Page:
I saw a few questions about this earlier, but they were didn't go too in-depth.
So I'm going to be living in Osaka from next week through July, and I was wondering if anyone has any tips on how to eat cleanly!
I have celiac and a milk allergy, so anything with soy sauce is definitely out. I speak conversationally fluently, so I'm not worried about explaining myself and asking about ingredients.
I'll have access to a small kitchen in my apartment, so I can definitely buy and cook my own things, which I'll do as much as possible. I'm mostly wondering if anyone has any experience in Japan, and can give me some pointers on what to avoid/cheap food on the run!
Thanks so much!
asked byLariaz (111)
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on January 25, 2013
at 02:55 PM
Aussie beef is the cheapest and apparenty grass fed. Eat plenty of seafood; it's usually good value for your money and off the charts in nutrients. Snack on traditionals: niboshi (dried sardines), atarime (dried squid), and different varieties of seaweed. Also, eat a shitload of kabocha -- cheap, grown year round, delicious and surprisingly lowish in carbs.
You might have trouble finding cultured butter (A Price) and coconut oil (Kaldi Coffee). Gotta hunt for stuff!
Eating paleo and avoiding gluten and dairy shouldnt be too difficult if you avoid processed foods. It's also relatively cheap to eat this way.
I would learn the kanji for everything you want to avoid. Take photos of what you buy or are interested in buying and start an Evernote library.
AEON brand products now list allergens on their packages. Ive seen this on other brands as well.
Good luck in Osaka!
on January 20, 2013
at 05:28 AM
Where in Osaka will you be? If you're near the center of the city, there's an excellent small organic grocery store near Namba. It's called Carrot, and has a large sign with a carrot on it. It's expensive of course, but you could get all high-stakes food from there (such as meat, fish, oils for cooking, etc), and get low-stakes food just at some decent mainstream grocery store such as Life (low stakes being vegetables, etc).
on January 25, 2013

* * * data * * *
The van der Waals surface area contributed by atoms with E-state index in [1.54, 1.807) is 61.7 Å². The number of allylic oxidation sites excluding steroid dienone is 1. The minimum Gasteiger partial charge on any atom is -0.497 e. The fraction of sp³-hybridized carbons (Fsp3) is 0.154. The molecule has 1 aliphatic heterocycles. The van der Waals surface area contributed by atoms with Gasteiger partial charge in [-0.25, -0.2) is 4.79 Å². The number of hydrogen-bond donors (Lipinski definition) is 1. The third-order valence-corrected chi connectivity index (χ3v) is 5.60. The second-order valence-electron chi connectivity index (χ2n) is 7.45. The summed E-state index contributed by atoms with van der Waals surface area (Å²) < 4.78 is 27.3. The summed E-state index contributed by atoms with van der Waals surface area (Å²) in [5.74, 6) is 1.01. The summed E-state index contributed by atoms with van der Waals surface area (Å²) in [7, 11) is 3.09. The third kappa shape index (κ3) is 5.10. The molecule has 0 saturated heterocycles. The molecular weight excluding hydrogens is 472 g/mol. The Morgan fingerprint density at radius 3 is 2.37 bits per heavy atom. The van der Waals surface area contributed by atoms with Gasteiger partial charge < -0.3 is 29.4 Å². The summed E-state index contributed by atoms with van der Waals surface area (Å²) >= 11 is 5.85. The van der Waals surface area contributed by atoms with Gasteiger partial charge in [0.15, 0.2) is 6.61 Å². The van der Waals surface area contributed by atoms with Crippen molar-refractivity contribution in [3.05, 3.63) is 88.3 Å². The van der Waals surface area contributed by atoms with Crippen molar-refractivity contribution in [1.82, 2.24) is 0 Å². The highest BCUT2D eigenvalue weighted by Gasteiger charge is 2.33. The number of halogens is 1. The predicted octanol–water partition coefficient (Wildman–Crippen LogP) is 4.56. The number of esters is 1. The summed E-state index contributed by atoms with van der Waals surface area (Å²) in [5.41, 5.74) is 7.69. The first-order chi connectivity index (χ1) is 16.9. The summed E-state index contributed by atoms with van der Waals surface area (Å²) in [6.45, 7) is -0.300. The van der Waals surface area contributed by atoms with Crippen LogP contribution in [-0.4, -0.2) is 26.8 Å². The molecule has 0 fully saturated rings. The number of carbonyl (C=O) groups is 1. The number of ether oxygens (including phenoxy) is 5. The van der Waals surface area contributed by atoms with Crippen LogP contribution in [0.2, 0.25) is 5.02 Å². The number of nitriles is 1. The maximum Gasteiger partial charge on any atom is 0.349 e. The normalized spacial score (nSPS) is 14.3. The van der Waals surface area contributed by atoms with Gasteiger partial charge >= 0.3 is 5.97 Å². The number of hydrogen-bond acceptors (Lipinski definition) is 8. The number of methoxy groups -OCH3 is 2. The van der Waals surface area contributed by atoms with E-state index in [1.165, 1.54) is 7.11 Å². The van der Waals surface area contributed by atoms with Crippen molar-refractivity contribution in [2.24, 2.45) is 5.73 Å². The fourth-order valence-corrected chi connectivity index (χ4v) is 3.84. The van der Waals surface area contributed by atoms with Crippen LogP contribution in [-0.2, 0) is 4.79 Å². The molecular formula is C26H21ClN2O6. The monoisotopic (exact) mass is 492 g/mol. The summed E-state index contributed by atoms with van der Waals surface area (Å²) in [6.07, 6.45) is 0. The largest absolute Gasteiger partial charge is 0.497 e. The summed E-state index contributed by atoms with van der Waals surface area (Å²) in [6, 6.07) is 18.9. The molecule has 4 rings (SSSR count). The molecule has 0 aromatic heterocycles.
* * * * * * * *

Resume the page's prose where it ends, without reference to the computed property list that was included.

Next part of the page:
at 11:52 AM
初めまして！エヴィンと申します。私は大阪で留学しております。 私は、この子と一緒のアレルギーがありますので、良かったらちょっと説明いただきたいです。 「シリアック」(celiac)と言うことは、麦のアレルギーです。シリアックがある人は麦を食べると、大変病気になってしまいます。 麦は、普通の麦だけじゃなくて、小麦や大麦です。後は、醤油の作り方は麦を使いますから、醤油もだめです。それに、大麦が入っているお味噌もだめです。
on January 06, 2013
at 05:15 AM
Would it be possible to bring over packets of gluten free tamari sauce? The packets I get are similar is size to a ketchup packet-- I buy them here: http://amzn.to/Uy7Ayq and always have a few in my handbag at all times. I would think that sashimi should be readily available (just verify that none of it is marinated in soy sauce, of course) -- add in your handy dandy packet of GF tamari and you should be all set.
on January 06, 2013
at 04:38 AM
Get a food allergy translation card! I recently studied abroad in Romania. I understand that it is a completely different food environment but it is helpful when dining out to clearly relay your allergies and sensitivities to your server. Have fun:)
on January 05, 2013
at 10:03 PM
I lived in Japan for four years back in the 1990s, long before I discovered the Paleo world. I would imagine going dairy free would be very easy in Japan. However gluten free might be a challenge in restaurant environments. Not sure how up to speed the Japanese are wrt the concept of gluten sensitivity. If you are truly celiac then you might be left to preparing your own food. If tiny slivers of gluten is workable then it might not be so bad.
When I was there I often ate breaded pork cutlet (katsudon?) with rice and soy sauce for lunch. In the evenings drinking beer with colleagues was an absolutely must, although sake could have worked too. Yet as for dairy, I only had it when I had yogurt for breakfast ... dairy is not a terribly common food in Japan.
Best of luck. My time in Japan was both the best and worst of my life. But I wouldn't have changed a minute of it. Gambatte.
PS - oh, Korean barbecue places are common. I think they would be the "go to" place for Paleo folks.